Book review: I, Robot by Isaac Asimov

Two words everyone in the world should be aware of is technological singularity, which is a moment in time when smart machines become intelligent. If you have seen the movie series Terminator, you know what I'm talking about. In Terminator, this moment is called "judgment day" and is almost the end of mankind. But technological singularity doesn't have to be something bad. What if the smart machines can help us to build a better world? This is what the book I, Robot by Isaac Asimov is all about. 
I, Robot is the first book I've read written by Isaac Asimov. Ever since I wrote a biography on Elon Musk, I've wanted to read one of Isaac Asimov's books because he is one of Elon Musk's favorite authors. But I had to wait until one of my neighbors left I, Robot in our local book club, which is basically a shelf in a window.
The book was first published in 1950 and became a huge success. It has over 148 thousand ratings at Goodreads. That's not strange because the book was very interesting. Elon Musk is also interested in technological singularity, and I've earlier read a few books on the topic
What's interesting with I, Robot is that it covers the development of smart machines, from stupid robots to machines that can build other machines. It will also look at some of the pitfalls that might happen when we develop them.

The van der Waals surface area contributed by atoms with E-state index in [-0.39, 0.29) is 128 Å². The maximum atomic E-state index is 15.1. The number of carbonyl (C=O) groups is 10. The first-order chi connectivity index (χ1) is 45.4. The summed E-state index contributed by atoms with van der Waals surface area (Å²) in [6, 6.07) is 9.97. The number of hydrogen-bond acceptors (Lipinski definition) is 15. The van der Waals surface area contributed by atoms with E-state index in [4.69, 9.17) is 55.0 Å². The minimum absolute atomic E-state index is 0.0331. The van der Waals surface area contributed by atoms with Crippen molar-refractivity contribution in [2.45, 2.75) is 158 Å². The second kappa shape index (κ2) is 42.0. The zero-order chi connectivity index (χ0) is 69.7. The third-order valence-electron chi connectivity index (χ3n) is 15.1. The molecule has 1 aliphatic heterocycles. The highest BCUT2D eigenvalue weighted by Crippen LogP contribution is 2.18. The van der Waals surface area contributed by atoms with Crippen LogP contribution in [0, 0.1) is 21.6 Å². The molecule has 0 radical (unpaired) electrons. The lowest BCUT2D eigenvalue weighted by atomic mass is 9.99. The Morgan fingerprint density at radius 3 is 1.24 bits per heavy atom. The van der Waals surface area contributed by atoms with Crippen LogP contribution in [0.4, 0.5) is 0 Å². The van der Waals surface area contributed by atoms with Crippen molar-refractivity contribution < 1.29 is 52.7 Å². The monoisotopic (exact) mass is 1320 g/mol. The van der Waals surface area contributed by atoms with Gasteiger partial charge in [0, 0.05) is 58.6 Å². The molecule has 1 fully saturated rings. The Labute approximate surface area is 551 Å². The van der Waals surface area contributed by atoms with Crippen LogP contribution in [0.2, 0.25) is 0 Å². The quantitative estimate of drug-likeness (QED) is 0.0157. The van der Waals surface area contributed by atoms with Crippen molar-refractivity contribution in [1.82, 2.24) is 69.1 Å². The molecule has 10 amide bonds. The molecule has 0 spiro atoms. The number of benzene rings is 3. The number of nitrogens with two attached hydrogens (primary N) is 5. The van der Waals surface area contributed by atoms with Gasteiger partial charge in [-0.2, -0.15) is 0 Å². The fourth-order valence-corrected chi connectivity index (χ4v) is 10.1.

I, Robot consists of several smaller stories that are somewhat connected, although you can read them independently. The first story is about a robot designed to take care of a girl and what people in general might think of a smart robot. Other stories in the book is based on the Three Laws of Robotics:
  1. A robot may not injure a human being or, through inaction, allow a human being to come to harm.
  2. A robot must obey the orders given it by human beings, except where such orders would conflict with the First Law.
  3. A robot must protect its own existence as long as such protection does not conflict with the First or Second Laws.
You might think that mankind is safe if we design the robots to follow these laws. But that's far away from the truth. Machines are both smart and stupid. What happens if a human tells a robot to "go away," meaning that the human just want the robot to move a few meters away from him/her. The robot will follow "A robot must obey the orders given it by human beings," and might interpret "go away" as hiding. This is one of the stories in the book. The "smart" robot hides among other robots and the main characters in the book have to figure out who is the robot that's hiding among the other robots.
These robots are designed by human beings. As we all know, human beings are greedy. What will happen if a human being decides to ignore one the the Three Laws of Robotics? That's another story in the book. And what happens if we tell a robot to build a spaceship? What if a robot becomes so human that's impossible to tell the difference, and that robot decides to become a politician? Will we be able to tell the difference? How can in comparison stupid humans outsmart an intelligent machine?
So if you are interested in what might happen when we have smart robots around or lives, then you should read I, Robot. Isaac Asimov might have written it in the 1950s, but it is still accurate.